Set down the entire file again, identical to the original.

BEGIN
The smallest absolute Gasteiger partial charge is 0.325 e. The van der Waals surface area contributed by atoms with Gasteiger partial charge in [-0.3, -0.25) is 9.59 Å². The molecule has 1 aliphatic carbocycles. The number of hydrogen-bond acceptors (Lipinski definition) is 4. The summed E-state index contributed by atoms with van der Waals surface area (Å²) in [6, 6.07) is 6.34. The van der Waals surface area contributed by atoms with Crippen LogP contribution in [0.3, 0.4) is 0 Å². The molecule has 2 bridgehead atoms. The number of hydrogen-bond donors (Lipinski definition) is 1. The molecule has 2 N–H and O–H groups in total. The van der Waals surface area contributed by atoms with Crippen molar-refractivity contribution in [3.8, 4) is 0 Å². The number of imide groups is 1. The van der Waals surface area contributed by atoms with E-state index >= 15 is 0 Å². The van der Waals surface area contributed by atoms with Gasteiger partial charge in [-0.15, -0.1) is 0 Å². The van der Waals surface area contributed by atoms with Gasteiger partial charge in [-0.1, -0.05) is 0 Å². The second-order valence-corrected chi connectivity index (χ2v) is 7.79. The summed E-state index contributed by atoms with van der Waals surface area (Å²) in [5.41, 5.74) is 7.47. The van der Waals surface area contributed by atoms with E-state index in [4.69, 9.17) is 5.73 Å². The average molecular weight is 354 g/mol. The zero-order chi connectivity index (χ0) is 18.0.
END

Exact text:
The smallest absolute Gasteiger partial charge is 0.325 e. The van der Waals surface area contributed by atoms with Gasteiger partial charge in [-0.3, -0.25) is 9.59 Å². The molecule has 1 aliphatic carbocycles. The number of hydrogen-bond acceptors (Lipinski definition) is 4. The summed E-state index contributed by atoms with van der Waals surface area (Å²) in [6, 6.07) is 6.34. The van der Waals surface area contributed by atoms with Crippen LogP contribution in [0.3, 0.4) is 0 Å². The molecule has 2 bridgehead atoms. The number of hydrogen-bond donors (Lipinski definition) is 1. The molecule has 2 N–H and O–H groups in total. The van der Waals surface area contributed by atoms with Crippen molar-refractivity contribution in [3.8, 4) is 0 Å². The number of imide groups is 1. The van der Waals surface area contributed by atoms with E-state index >= 15 is 0 Å². The van der Waals surface area contributed by atoms with Gasteiger partial charge in [-0.15, -0.1) is 0 Å². The van der Waals surface area contributed by atoms with Gasteiger partial charge in [-0.1, -0.05) is 0 Å². The second-order valence-corrected chi connectivity index (χ2v) is 7.79. The summed E-state index contributed by atoms with van der Waals surface area (Å²) in [5.41, 5.74) is 7.47. The van der Waals surface area contributed by atoms with E-state index in [4.69, 9.17) is 5.73 Å². The average molecular weight is 354 g/mol. The zero-order chi connectivity index (χ0) is 18.0.